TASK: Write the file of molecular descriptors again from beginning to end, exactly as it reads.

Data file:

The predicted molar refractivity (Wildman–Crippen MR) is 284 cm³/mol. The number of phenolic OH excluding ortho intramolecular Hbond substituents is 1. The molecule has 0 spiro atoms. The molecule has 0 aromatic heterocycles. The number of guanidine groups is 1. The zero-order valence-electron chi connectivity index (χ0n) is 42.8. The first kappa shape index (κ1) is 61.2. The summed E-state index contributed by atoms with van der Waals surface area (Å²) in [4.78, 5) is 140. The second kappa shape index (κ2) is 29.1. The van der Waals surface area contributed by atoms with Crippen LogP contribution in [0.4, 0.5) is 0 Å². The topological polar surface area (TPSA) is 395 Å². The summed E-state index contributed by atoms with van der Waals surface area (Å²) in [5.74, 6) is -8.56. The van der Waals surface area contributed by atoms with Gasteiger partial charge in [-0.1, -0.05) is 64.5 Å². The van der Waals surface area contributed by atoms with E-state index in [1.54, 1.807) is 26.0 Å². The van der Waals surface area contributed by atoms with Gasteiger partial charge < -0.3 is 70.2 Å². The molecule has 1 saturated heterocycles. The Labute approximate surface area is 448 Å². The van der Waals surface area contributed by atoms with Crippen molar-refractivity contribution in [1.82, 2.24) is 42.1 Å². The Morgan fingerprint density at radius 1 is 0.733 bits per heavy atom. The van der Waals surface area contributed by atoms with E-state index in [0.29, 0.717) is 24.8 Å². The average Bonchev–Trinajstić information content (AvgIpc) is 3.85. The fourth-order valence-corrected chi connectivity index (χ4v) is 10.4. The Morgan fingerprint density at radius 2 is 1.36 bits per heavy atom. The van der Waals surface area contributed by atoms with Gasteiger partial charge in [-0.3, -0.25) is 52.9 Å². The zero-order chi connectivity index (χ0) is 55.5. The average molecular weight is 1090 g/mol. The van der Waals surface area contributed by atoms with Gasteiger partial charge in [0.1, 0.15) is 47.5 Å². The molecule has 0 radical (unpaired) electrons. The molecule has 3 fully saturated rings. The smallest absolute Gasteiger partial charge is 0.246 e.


The predicted molar refractivity (Wildman–Crippen MR) is 284 cm³/mol. The number of phenolic OH excluding ortho intramolecular Hbond substituents is 1. The molecule has 0 spiro atoms. The molecule has 0 aromatic heterocycles. The number of guanidine groups is 1. The zero-order valence-electron chi connectivity index (χ0n) is 42.8. The first kappa shape index (κ1) is 61.2. The summed E-state index contributed by atoms with van der Waals surface area (Å²) in [4.78, 5) is 140. The second kappa shape index (κ2) is 29.1. The van der Waals surface area contributed by atoms with Crippen LogP contribution in [0.4, 0.5) is 0 Å². The topological polar surface area (TPSA) is 395 Å². The summed E-state index contributed by atoms with van der Waals surface area (Å²) in [5.74, 6) is -8.56. The van der Waals surface area contributed by atoms with Gasteiger partial charge in [-0.1, -0.05) is 64.5 Å². The van der Waals surface area contributed by atoms with E-state index in [1.54, 1.807) is 26.0 Å². The van der Waals surface area contributed by atoms with Gasteiger partial charge < -0.3 is 70.2 Å². The molecule has 1 saturated heterocycles. The Labute approximate surface area is 448 Å². The van der Waals surface area contributed by atoms with Crippen molar-refractivity contribution in [1.82, 2.24) is 42.1 Å². The Morgan fingerprint density at radius 1 is 0.733 bits per heavy atom. The van der Waals surface area contributed by atoms with E-state index in [0.29, 0.717) is 24.8 Å². The average Bonchev–Trinajstić information content (AvgIpc) is 3.85. The fourth-order valence-corrected chi connectivity index (χ4v) is 10.4. The Morgan fingerprint density at radius 2 is 1.36 bits per heavy atom. The van der Waals surface area contributed by atoms with Gasteiger partial charge in [-0.3, -0.25) is 52.9 Å². The zero-order chi connectivity index (χ0) is 55.5. The average molecular weight is 1090 g/mol. The van der Waals surface area contributed by atoms with Gasteiger partial charge in [0.1, 0.15) is 47.5 Å². The molecule has 0 radical (unpaired) electrons. The molecule has 3 fully saturated rings. The smallest absolute Gasteiger partial charge is 0.246 e.